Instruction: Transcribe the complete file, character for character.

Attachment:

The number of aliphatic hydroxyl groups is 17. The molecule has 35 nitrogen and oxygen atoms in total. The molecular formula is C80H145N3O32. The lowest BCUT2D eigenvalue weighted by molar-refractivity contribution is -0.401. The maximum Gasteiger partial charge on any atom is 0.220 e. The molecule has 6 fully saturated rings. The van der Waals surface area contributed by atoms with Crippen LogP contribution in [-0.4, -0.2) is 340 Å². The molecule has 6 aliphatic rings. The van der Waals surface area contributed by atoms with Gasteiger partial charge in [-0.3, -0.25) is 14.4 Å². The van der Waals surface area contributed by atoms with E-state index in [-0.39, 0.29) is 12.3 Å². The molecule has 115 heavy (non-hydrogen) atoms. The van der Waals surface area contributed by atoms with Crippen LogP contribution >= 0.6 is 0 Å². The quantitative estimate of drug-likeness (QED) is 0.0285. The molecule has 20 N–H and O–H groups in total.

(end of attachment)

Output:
The number of aliphatic hydroxyl groups is 17. The molecule has 35 nitrogen and oxygen atoms in total. The molecular formula is C80H145N3O32. The lowest BCUT2D eigenvalue weighted by molar-refractivity contribution is -0.401. The maximum Gasteiger partial charge on any atom is 0.220 e. The molecule has 6 fully saturated rings. The van der Waals surface area contributed by atoms with Crippen LogP contribution in [-0.4, -0.2) is 340 Å². The molecule has 6 aliphatic rings. The van der Waals surface area contributed by atoms with Gasteiger partial charge in [-0.3, -0.25) is 14.4 Å². The van der Waals surface area contributed by atoms with E-state index in [-0.39, 0.29) is 12.3 Å². The molecule has 115 heavy (non-hydrogen) atoms. The van der Waals surface area contributed by atoms with Crippen LogP contribution >= 0.6 is 0 Å². The quantitative estimate of drug-likeness (QED) is 0.0285. The molecule has 20 N–H and O–H groups in total.